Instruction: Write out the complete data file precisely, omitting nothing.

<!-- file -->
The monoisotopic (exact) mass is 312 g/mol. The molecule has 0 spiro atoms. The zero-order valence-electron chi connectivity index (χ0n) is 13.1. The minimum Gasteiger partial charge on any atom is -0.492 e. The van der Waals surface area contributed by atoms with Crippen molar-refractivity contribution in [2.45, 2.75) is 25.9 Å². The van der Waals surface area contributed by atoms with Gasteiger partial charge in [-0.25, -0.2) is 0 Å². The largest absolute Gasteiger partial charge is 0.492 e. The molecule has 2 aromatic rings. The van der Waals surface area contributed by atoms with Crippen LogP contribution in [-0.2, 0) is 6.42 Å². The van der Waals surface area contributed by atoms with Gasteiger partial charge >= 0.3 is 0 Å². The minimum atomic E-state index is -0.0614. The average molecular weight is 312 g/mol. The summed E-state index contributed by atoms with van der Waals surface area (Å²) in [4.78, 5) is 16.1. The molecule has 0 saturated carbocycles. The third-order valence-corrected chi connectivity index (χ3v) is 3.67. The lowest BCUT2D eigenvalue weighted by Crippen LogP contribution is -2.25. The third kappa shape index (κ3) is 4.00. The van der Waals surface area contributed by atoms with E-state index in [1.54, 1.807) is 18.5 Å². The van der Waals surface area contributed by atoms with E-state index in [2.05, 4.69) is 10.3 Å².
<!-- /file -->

The monoisotopic (exact) mass is 312 g/mol. The molecule has 0 spiro atoms. The zero-order valence-electron chi connectivity index (χ0n) is 13.1. The minimum Gasteiger partial charge on any atom is -0.492 e. The van der Waals surface area contributed by atoms with Crippen molar-refractivity contribution in [2.45, 2.75) is 25.9 Å². The van der Waals surface area contributed by atoms with Gasteiger partial charge in [-0.25, -0.2) is 0 Å². The largest absolute Gasteiger partial charge is 0.492 e. The molecule has 2 aromatic rings. The van der Waals surface area contributed by atoms with Crippen LogP contribution in [-0.2, 0) is 6.42 Å². The van der Waals surface area contributed by atoms with Gasteiger partial charge >= 0.3 is 0 Å². The minimum atomic E-state index is -0.0614. The average molecular weight is 312 g/mol. The summed E-state index contributed by atoms with van der Waals surface area (Å²) in [4.78, 5) is 16.1. The molecule has 0 saturated carbocycles. The third-order valence-corrected chi connectivity index (χ3v) is 3.67. The lowest BCUT2D eigenvalue weighted by Crippen LogP contribution is -2.25. The third kappa shape index (κ3) is 4.00. The van der Waals surface area contributed by atoms with E-state index in [1.54, 1.807) is 18.5 Å². The van der Waals surface area contributed by atoms with E-state index in [2.05, 4.69) is 10.3 Å².